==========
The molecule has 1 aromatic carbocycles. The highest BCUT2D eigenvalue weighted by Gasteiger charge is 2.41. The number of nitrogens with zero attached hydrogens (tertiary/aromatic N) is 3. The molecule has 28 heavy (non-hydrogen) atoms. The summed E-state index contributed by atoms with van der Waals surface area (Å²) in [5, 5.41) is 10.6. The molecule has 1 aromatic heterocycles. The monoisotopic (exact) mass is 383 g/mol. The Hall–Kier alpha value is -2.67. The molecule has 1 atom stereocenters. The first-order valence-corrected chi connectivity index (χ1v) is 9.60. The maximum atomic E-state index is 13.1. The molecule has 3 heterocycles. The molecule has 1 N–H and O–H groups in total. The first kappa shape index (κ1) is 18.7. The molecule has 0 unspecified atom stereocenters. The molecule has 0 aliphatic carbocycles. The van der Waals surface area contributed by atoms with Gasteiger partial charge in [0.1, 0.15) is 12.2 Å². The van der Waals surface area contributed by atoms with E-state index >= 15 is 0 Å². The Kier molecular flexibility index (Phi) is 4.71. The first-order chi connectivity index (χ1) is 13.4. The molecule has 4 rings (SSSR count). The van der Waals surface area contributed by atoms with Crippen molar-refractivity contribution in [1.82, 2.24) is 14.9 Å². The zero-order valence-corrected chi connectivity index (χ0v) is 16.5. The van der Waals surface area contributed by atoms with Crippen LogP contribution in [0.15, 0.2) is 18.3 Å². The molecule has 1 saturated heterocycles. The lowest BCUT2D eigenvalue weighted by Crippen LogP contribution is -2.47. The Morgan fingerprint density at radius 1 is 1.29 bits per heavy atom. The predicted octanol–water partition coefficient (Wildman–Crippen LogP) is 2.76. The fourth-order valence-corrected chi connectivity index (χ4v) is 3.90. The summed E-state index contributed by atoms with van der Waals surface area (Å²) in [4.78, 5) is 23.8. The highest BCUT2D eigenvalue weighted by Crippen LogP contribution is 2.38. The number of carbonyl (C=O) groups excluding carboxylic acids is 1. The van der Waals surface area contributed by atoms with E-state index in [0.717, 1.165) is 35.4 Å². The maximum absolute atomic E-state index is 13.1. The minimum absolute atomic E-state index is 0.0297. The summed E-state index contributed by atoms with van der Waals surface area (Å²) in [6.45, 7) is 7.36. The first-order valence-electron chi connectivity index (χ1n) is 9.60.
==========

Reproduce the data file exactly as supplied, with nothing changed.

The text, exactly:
The molecule has 1 aromatic carbocycles. The highest BCUT2D eigenvalue weighted by Gasteiger charge is 2.41. The number of nitrogens with zero attached hydrogens (tertiary/aromatic N) is 3. The molecule has 28 heavy (non-hydrogen) atoms. The summed E-state index contributed by atoms with van der Waals surface area (Å²) in [5, 5.41) is 10.6. The molecule has 1 aromatic heterocycles. The monoisotopic (exact) mass is 383 g/mol. The Hall–Kier alpha value is -2.67. The molecule has 1 atom stereocenters. The first-order valence-corrected chi connectivity index (χ1v) is 9.60. The maximum atomic E-state index is 13.1. The molecule has 3 heterocycles. The molecule has 1 N–H and O–H groups in total. The first kappa shape index (κ1) is 18.7. The molecule has 0 unspecified atom stereocenters. The molecule has 0 aliphatic carbocycles. The van der Waals surface area contributed by atoms with Gasteiger partial charge in [0.1, 0.15) is 12.2 Å². The van der Waals surface area contributed by atoms with E-state index >= 15 is 0 Å². The Kier molecular flexibility index (Phi) is 4.71. The first-order chi connectivity index (χ1) is 13.4. The molecule has 4 rings (SSSR count). The van der Waals surface area contributed by atoms with Crippen molar-refractivity contribution in [1.82, 2.24) is 14.9 Å². The zero-order valence-corrected chi connectivity index (χ0v) is 16.5. The van der Waals surface area contributed by atoms with Crippen LogP contribution in [0.15, 0.2) is 18.3 Å². The molecule has 1 saturated heterocycles. The lowest BCUT2D eigenvalue weighted by Crippen LogP contribution is -2.47. The Morgan fingerprint density at radius 1 is 1.29 bits per heavy atom. The predicted octanol–water partition coefficient (Wildman–Crippen LogP) is 2.76. The fourth-order valence-corrected chi connectivity index (χ4v) is 3.90. The summed E-state index contributed by atoms with van der Waals surface area (Å²) in [4.78, 5) is 23.8. The highest BCUT2D eigenvalue weighted by Crippen LogP contribution is 2.38. The number of carbonyl (C=O) groups excluding carboxylic acids is 1. The van der Waals surface area contributed by atoms with E-state index in [0.717, 1.165) is 35.4 Å². The maximum absolute atomic E-state index is 13.1. The minimum absolute atomic E-state index is 0.0297. The summed E-state index contributed by atoms with van der Waals surface area (Å²) in [6.45, 7) is 7.36. The first-order valence-electron chi connectivity index (χ1n) is 9.60.